Where to stay in Montepulciano
Villa Romantic is a stunning villa in Tuscany, just a short drive from Montepulciano. It’s the perfect setting from which to explore this beautiful area. Alternatively, how about a stay in Villa Pienza, a 7 bedroom Tuscany villa just 15 minutes from the heart of Montepulciano.
How to get to Montepulciano
By plane: The nearest airport is in Perugia about 70 km away. Florence Peretola airport is about a 90 minute drive away, Pisa 2 hours away and Rome a little further again.
By train: We don’t recommend you travel by train from your Tuscany villa to Montepulciano. The train station is about 15 km outside the town at Montepulciano Stazione and bus connections from the train station to the historic centre are few and far between whilst a taxi will cost you around 30 euros. Otherwise, you could catch a train to Chiusi-Chianciano Terme train station in the nearby town of Chiusi however this is still 30 minutes from Montepulciano.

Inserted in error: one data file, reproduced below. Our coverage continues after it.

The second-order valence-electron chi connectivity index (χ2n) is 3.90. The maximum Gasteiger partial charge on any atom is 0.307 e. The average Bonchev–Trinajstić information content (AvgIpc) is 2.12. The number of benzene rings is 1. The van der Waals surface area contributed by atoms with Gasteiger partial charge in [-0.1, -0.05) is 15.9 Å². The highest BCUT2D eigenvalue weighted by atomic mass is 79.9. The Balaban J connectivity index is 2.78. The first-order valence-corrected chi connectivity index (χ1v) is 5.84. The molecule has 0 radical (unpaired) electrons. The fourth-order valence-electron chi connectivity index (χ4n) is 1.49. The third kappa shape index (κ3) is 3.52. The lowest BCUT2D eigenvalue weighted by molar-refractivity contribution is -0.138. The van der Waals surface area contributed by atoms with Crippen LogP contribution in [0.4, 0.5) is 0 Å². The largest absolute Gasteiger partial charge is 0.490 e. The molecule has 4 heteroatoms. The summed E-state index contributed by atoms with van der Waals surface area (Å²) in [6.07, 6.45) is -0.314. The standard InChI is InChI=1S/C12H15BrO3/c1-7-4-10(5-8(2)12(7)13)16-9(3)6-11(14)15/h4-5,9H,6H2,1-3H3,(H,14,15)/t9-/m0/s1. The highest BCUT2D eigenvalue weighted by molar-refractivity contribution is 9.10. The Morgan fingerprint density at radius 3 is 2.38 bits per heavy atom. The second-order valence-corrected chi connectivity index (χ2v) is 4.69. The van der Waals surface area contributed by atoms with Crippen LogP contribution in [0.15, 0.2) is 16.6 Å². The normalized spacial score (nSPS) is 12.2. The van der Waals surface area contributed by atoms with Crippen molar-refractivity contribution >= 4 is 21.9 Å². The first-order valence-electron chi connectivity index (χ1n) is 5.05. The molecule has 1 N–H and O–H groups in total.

By bus: Timme run buses from Siena to Montepulciano.
By car: Travelling by car is probably the easiest way to get to Montepulciano. There are a number of car parks around the town. Probably the most convenient are the parking areas next to the fortress and just outside Porta al Prato.
Tempted to discover Montepulciano for yourself on a holiday in Tuscany, then check out our villas in Tuscany available to rent for your next trip. Or, to find out more about the other villages and towns in Tuscany, take our look our A to Z of Tuscany.